Initially emerging as a favorite of the minimal techno scene during the early 2000s, Matthew Dear gradually developed a highly unique style of experimental electropop, winning over indie crowds and critics. First surfacing with a series of inventive club 12"s, he began incorporating his own Bowie-inspired vocals into his productions on his 2003 full-length debut, Leave Luck to Heaven, successfully fusing experimental techno with pop. While he still made club-focused instrumentals under the names Audion, False, and Jabberjaw, his material under his own name increasingly became more lyric-driven, with ambitious albums such as 2010's Black City and 2012's Beams featuring slower tempos and more introspective songwriting. Performing with a live band, he's opened for major acts like Depeche Mode and Interpol on their world tours. Aside from his own productions and performances, he remains an in-demand DJ, and has released notable mixes such as 2017's DJ-Kicks.
Born and raised in Texas, Dear first discovered electronic music at age 16; he later attended the University of Michigan, where he met future Ghostly International label founder Sam Valenti IV. He started DJ'ing at parties and eventually moved into production. In late 1999, he and Daisha (aka Disco D) teamed up to deliver the inaugural Ghostly 12" release, "Hands Up for Detroit." Its speedy disco-house sound remains an outlier in Dear's discography. Dear wound up on Ghostly's more dance-oriented subsidiary Spectral Sound, for which he debuted in late 2000 with the lean techno 12" "Irreparably Dented"; another, "Stealing Moves," followed in 2002. That year, Dear signed to Richie Hawtin's Plus 8 label, where he issued some of his most stripped-down productions as False.
2003 was an extremely busy year for Dear. His first False singles were compiled on a self-titled disc. As Jabberjaw, he released the playful "Girlfriend" 12" on Berlin's Perlon label, and returned to Spectral Sound for EP1 and EP2 that summer. In November, he released his first true full-length album, Leave Luck to Heaven, also on Spectral Sound. Titled after the loose English translation of the word "Nintendo," the album earned positive notice from a number of publications and was led by the highly acclaimed single "Dog Days."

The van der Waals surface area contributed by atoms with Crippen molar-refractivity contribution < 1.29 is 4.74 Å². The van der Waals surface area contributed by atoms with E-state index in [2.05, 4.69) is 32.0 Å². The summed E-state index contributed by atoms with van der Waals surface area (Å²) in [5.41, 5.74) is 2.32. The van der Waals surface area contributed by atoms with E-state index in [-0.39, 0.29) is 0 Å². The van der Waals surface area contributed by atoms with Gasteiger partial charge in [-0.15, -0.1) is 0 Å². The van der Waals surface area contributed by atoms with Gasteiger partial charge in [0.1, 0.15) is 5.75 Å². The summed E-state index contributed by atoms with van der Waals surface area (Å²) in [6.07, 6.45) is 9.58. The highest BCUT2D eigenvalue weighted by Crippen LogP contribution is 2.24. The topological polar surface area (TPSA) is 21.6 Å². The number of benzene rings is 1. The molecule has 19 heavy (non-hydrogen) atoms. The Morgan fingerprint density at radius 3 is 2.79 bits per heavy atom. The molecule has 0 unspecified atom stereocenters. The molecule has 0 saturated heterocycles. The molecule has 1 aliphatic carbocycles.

The following year, he issued Backstroke and the "Anger Management" single and initiated his Audion alias — a vehicle for aggressive and challenging techno — with a pair of 12" releases for Spectral Sound. Audion dominated Dear's next couple years, which involved an album (Suckfish), a handful of singles, and the Fabric 27 mix. Also in 2006, Dear's "Hands Up for Detroit" was sampled by Netherlands-based producer Fedde Le Grand for "Put Your Hands Up 4 Detroit," a pervasive club hit of 2006-2007. Asa Breed, billed as the proper full-length follow-up to Leave Luck to Heaven, was issued in June 2007 and stuck to sparse, song-based avant pop.
As Dear kept Audion active and revived Jabberjaw, he recorded another album of strange songs in the form of Black City, released in August 2010. The full-length was one of Dear's most acclaimed works, earning rave reviews and ranking in several year-end lists. Slowdance, issued in 2011 and billed as an EP, collected nine remixes and added "Innh Dahh," Black City's digital bonus track. In 2012, the four-track Headcage EP and "Her Fantasy" single preceded the Beams album. "Pale Shelter," a collaboration with Tegan and Sara, followed in 2013.
After he put out a second Audion album through !K7 in 2016, Dear remained with the label and added to its DJ-Kicks series with a set released in January 2017. That summer, he issued the gothy chillout track "Modafinil Blues" on Ghostly, followed by a collaborative single with Tegan and Sara called "Bad Ones." "Love Games," a collaboration with Hot Chip's Joe Goddard and Eats Everything, appeared in 2018. Bunny, Dear's first studio album in six years, appeared in October. ~ Steve Huey & Andy Kellman